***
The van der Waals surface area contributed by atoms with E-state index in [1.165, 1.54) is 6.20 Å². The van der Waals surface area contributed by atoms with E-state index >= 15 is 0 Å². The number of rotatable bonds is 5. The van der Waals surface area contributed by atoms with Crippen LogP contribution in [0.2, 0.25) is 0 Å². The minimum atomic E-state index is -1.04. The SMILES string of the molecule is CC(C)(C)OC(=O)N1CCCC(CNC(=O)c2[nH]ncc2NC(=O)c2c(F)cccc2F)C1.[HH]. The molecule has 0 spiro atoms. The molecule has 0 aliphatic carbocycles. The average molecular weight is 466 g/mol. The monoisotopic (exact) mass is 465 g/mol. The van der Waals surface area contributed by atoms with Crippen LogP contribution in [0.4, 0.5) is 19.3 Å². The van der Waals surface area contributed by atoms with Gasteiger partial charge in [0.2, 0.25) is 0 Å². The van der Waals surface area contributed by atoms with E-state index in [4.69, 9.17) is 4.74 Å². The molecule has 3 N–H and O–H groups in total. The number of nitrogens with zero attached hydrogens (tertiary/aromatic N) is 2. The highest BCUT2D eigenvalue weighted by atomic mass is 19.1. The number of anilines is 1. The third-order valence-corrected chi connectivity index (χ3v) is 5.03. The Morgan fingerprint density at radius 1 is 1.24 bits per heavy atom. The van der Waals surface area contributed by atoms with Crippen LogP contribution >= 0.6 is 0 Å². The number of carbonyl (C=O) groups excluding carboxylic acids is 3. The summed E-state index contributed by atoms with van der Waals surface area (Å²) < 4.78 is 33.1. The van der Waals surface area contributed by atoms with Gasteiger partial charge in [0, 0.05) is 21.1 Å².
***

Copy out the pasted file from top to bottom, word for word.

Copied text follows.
The van der Waals surface area contributed by atoms with E-state index in [1.165, 1.54) is 6.20 Å². The van der Waals surface area contributed by atoms with E-state index >= 15 is 0 Å². The number of rotatable bonds is 5. The van der Waals surface area contributed by atoms with Crippen LogP contribution in [0.2, 0.25) is 0 Å². The minimum atomic E-state index is -1.04. The SMILES string of the molecule is CC(C)(C)OC(=O)N1CCCC(CNC(=O)c2[nH]ncc2NC(=O)c2c(F)cccc2F)C1.[HH]. The molecule has 0 spiro atoms. The molecule has 0 aliphatic carbocycles. The average molecular weight is 466 g/mol. The monoisotopic (exact) mass is 465 g/mol. The van der Waals surface area contributed by atoms with Crippen LogP contribution in [0.4, 0.5) is 19.3 Å². The van der Waals surface area contributed by atoms with Gasteiger partial charge in [0.2, 0.25) is 0 Å². The van der Waals surface area contributed by atoms with E-state index in [4.69, 9.17) is 4.74 Å². The molecule has 3 N–H and O–H groups in total. The number of nitrogens with zero attached hydrogens (tertiary/aromatic N) is 2. The highest BCUT2D eigenvalue weighted by atomic mass is 19.1. The number of anilines is 1. The third-order valence-corrected chi connectivity index (χ3v) is 5.03. The Morgan fingerprint density at radius 1 is 1.24 bits per heavy atom. The van der Waals surface area contributed by atoms with Crippen LogP contribution >= 0.6 is 0 Å². The number of carbonyl (C=O) groups excluding carboxylic acids is 3. The summed E-state index contributed by atoms with van der Waals surface area (Å²) < 4.78 is 33.1. The van der Waals surface area contributed by atoms with Gasteiger partial charge in [0, 0.05) is 21.1 Å².